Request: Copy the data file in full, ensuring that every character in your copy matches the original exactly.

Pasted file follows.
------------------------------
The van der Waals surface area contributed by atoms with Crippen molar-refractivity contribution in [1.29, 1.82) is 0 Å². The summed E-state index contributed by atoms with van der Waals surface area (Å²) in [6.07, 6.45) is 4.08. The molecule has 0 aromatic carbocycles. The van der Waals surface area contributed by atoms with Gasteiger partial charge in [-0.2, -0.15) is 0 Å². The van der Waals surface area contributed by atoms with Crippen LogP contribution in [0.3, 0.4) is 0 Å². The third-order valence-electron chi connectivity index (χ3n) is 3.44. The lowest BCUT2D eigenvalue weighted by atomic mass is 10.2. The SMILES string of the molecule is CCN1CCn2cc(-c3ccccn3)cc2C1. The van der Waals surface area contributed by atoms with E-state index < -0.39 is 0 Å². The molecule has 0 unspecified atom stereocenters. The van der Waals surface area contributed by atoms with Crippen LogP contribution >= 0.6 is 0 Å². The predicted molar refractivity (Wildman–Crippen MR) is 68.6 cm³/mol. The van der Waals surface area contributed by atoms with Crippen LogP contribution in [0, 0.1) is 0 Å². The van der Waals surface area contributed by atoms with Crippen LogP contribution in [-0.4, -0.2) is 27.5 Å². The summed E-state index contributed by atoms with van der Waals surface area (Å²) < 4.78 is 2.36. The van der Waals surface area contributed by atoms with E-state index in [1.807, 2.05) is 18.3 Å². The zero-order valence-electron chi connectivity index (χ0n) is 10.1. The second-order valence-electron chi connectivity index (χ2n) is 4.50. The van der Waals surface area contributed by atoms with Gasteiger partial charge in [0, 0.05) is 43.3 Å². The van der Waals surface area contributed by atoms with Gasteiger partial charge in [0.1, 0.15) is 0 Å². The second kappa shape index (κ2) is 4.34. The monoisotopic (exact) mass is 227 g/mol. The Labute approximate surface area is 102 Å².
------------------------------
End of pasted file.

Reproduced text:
The van der Waals surface area contributed by atoms with Crippen molar-refractivity contribution in [1.29, 1.82) is 0 Å². The summed E-state index contributed by atoms with van der Waals surface area (Å²) in [6.07, 6.45) is 4.08. The molecule has 0 aromatic carbocycles. The van der Waals surface area contributed by atoms with Gasteiger partial charge in [-0.2, -0.15) is 0 Å². The van der Waals surface area contributed by atoms with Crippen LogP contribution in [0.3, 0.4) is 0 Å². The third-order valence-electron chi connectivity index (χ3n) is 3.44. The lowest BCUT2D eigenvalue weighted by atomic mass is 10.2. The SMILES string of the molecule is CCN1CCn2cc(-c3ccccn3)cc2C1. The van der Waals surface area contributed by atoms with E-state index < -0.39 is 0 Å². The molecule has 0 unspecified atom stereocenters. The van der Waals surface area contributed by atoms with Crippen LogP contribution >= 0.6 is 0 Å². The predicted molar refractivity (Wildman–Crippen MR) is 68.6 cm³/mol. The van der Waals surface area contributed by atoms with Crippen LogP contribution in [0, 0.1) is 0 Å². The van der Waals surface area contributed by atoms with Crippen LogP contribution in [-0.4, -0.2) is 27.5 Å². The summed E-state index contributed by atoms with van der Waals surface area (Å²) < 4.78 is 2.36. The van der Waals surface area contributed by atoms with E-state index in [1.807, 2.05) is 18.3 Å². The zero-order valence-electron chi connectivity index (χ0n) is 10.1. The second-order valence-electron chi connectivity index (χ2n) is 4.50. The van der Waals surface area contributed by atoms with Gasteiger partial charge in [0, 0.05) is 43.3 Å². The van der Waals surface area contributed by atoms with Gasteiger partial charge in [0.1, 0.15) is 0 Å². The second kappa shape index (κ2) is 4.34. The monoisotopic (exact) mass is 227 g/mol. The Labute approximate surface area is 102 Å².